“It is ingrained in our thinking that competition and rivalry are essential to the carrying on of civilized life; that is why Jesus Christ’s statements seem wild and ridiculous. They are the statements either of a man or of God Incarnate. To carry out the Sermon on the Mount is frankly impossible to anyone but a fool, and who is the fool? The man who has been born again and who dares to carry out in his individual life the teaching of Jesus. And what will happen? The inevitable result, not the success he would otherwise have. A hard saying, but true.”

“Grace is the overflowing immeasurable favor of God; God cannot withhold, the only thing that keeps back His grace and favor is our sin and perversity.” 

“Faith un-tried has no character value for the individual. … Spiritual character is only made by standing loyal to God’s character no matter what distress the trial of faith brings.”

“We must be careful never to compromise over any promise of God when by reason of human limitation there has been only a partial fulfillment. Such a compromise is easily detected whenever you feel, ‘Oh well, I suppose that is all God meant.’ Every word God has spoken will be absolutely fulfilled; to climb down from that confidence is to be disloyal to God.”

“There is always the danger of becoming a fanatical adherent to what God has said instead of adhering to God who said it.”

“The only way to wait for the Second Coming is to watch that you do what you should do so that when He comes is a matter of indifference.” 

“It is a question of faith in God, the rarest thing, we have faith only in our feelings. I don’t believe God unless He will give me something in my hand whereby I may know I have it, then I say, ‘Now I believe.’ There is no faith there.”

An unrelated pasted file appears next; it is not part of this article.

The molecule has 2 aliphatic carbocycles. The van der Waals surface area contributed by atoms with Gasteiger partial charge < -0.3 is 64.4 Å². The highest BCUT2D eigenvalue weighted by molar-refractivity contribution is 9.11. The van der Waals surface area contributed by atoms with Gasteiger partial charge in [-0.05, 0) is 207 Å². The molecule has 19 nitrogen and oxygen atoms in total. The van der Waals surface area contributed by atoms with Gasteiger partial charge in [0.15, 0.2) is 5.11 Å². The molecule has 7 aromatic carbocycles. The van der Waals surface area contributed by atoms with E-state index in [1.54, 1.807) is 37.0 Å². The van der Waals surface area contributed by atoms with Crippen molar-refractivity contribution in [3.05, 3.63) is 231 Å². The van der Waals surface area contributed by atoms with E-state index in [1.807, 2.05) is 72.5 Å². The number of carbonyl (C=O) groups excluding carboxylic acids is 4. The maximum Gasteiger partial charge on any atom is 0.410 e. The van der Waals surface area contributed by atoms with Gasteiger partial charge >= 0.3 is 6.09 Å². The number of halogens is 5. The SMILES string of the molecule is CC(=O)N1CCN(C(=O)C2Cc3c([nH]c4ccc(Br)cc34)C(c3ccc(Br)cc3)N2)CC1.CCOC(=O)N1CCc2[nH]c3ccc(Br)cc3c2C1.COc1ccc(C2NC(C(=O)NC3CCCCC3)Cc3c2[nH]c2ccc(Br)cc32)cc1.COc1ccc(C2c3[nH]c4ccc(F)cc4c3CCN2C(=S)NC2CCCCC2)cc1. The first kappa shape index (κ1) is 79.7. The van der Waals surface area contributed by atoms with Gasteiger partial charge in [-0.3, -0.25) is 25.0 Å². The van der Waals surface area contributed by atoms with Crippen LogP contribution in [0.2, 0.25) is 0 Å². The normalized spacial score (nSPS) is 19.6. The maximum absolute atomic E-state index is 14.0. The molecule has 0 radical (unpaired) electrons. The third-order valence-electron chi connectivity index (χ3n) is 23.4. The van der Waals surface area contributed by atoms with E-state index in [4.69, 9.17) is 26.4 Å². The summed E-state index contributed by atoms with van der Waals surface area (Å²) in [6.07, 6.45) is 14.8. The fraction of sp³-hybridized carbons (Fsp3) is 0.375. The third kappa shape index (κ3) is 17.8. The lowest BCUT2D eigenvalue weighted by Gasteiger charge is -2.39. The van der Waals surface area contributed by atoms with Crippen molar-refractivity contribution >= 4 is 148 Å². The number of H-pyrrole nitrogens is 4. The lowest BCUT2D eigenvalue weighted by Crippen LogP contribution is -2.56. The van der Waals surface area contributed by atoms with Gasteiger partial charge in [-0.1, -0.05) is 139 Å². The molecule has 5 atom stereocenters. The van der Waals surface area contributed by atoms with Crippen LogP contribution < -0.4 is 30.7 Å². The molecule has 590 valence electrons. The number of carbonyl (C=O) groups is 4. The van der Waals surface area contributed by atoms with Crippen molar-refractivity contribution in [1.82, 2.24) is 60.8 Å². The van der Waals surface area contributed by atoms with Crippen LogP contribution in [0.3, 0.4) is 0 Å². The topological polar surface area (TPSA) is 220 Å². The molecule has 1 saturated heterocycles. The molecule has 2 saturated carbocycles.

Loyalty

How would you define loyalty? All of the dictionary definitions have to do with faithfulness. It’s almost implied that there is a blindness (at worst), or a dogged persistence (at best), to remain loyal to a person or to an idea. The thinking goes, “If I’m loyal to someone, like it or not, I become their Yes-man.”

But I think…

Loyalty is not telling people what they want to hear, but what they need to hear.

For an example, take the prophet Nathan in the Bible. We don’t know how old he is when he steps on the scene, or even where he came from. There isn’t a clue as to his tribal ancestry, or even his father’s name.

King David wanted to build a temple for the ark of the covenant, and he asked Nathan about this. Nathan immediately said, “Yes!” (Kinda reinforces that idea of loyalty = Yes-man, doesn’t it?) But wait! That night, God speaks to Nathan and says, “Tell David he’s not the one to build the temple for Me.” So Nathan returns to David and loyally tells him no.

Later on, David steals another man’s wife, and contrives a plan to have that man murdered on the battlefield. David thinks he’s gotten away with it until Nathan, the loyal friend, shows up to confront David with his sin. Nathan didn’t want to see David fail, but he wanted to give him a chance to confess and repent.

Near the end of David’s life, one of David’s sons, Adonijah, wanted to take the throne for himself. Many of the officials in David’s palace jumped on the bandwagon, but loyal Nathan did not. In fact, Nathan even got word to the King about Adonijah’s plans. As a result, David asked Nathan to anoint Solomon as king.

During David’s life, Nathan wrote David’s biography. If Nathan was just a mindless Yes-man, he could have easily left out the messy parts of David’s life. But the loyal friend wanted to show future readers that we all mess up, but God forgives and restores us when we repent.

Nathan’s name means the gift God gave or a giver. Both meanings fit this loyal man.

David was so blessed by Nathan’s loyalty that he named one of his sons after the prophet.

Loyal friends give their friends the gift of life. They don’t let friends go down a destructive path. They don’t join with others when they attack. They remain constant, always-there, friends.

What a blessing to be called a loyal friend! And what an even greater blessing to have “Nathans” in our own lives!